7.00% Caprylic/capric triglyceride 2.50% Cetearyl alcohol 5.00% Prunus amygdalus dulcis (Sweet almond) oil 1.50% Cyclopentasiloxane 0.01% Ceramide 0.10% Tocopherol Aqua (Water) to 100% 0.08% Disodium EDTA 1.50% Cetearyl polyglucoside (emulsifier) 0.20% Xanthan gum 0.50% Niacinamide 5.00% Glycerin 1.00% Sodium PCa 3.00% Aloe barbadensis leaf juice 2.00% Punica granatum (Pomegranate) extract Preservatives / Fragrance / pH adjusters

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DLC Question
A major brand of moisturising lotion lists its ingredients as Aqua, Cetyl Palmitate, Glycerin, Paraffinum liquidum, Petrolatum, Cetyl Alcohol, Glyceryl Hydroxystearate, Stearic Acid, Steareth 100, Dimethicone, Octyldodecyl Myristate, Fragrance, Potassium Hydroxide, DMDM Hydantoin, Iodopropynyl Butylcarbamate, Tetrasodium EDTA, Acrylates/C10-30 Alkyl Acrylate Crosspolymer, Carbomer, Red 4.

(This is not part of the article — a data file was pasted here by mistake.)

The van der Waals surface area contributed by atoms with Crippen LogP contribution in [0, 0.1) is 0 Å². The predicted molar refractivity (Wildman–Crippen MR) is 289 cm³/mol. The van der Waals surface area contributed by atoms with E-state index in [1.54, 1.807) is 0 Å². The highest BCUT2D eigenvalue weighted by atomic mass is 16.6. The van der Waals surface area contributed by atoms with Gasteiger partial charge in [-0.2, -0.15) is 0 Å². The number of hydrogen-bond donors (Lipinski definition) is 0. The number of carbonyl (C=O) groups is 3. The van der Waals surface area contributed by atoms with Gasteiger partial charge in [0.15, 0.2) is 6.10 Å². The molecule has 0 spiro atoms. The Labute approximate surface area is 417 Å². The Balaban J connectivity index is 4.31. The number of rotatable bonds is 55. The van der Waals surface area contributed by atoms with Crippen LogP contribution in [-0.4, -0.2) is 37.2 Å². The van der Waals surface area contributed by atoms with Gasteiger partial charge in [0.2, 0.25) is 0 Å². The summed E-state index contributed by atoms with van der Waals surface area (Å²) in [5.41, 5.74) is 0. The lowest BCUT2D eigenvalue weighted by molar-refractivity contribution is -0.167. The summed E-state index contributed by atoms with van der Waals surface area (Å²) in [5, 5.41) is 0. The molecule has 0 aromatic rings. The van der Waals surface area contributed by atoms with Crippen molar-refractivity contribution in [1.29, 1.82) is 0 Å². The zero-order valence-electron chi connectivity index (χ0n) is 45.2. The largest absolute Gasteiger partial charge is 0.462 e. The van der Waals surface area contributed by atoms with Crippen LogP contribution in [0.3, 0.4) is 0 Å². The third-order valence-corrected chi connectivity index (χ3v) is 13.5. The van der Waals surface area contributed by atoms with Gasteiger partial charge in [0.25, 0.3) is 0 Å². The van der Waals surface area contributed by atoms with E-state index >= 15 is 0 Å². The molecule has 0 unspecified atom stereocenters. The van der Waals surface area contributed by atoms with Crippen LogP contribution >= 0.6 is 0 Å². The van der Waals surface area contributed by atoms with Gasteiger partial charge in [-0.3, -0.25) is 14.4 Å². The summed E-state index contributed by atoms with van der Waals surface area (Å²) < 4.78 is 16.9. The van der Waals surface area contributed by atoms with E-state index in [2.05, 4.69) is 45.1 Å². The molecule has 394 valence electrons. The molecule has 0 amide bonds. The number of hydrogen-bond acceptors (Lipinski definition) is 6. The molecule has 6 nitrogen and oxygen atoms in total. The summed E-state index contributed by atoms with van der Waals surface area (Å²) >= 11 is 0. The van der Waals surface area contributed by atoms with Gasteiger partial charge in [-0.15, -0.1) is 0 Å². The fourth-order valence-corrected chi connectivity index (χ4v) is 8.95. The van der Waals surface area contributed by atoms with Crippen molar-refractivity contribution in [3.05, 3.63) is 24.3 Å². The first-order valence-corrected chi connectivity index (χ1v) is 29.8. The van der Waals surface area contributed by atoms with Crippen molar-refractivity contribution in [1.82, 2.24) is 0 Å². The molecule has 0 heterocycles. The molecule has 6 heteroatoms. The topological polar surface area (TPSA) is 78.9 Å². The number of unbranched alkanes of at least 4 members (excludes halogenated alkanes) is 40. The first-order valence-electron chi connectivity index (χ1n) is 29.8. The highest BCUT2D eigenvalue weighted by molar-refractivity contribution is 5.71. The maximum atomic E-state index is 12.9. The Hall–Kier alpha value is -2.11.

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DLC Question
Claims are:Softens and smoothes for radiant skin. Light, Non - Greasy Formula. Dermatologist Tested. Non - C omedogenic (Won't Clog Pores). Moisturizes- Penetrates quickly, providing your skin with immediate surge of active moisture to soothe dryness without greasy feel. Improves- Helps your skin replenish its own essential fluids so skin is softer, smoother and more supple. Restores- Works like the essential fluids abundant in young skin to help restore skin to its natural beauty and diminish the appearance of fine lines and wrinkles.
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DLC Question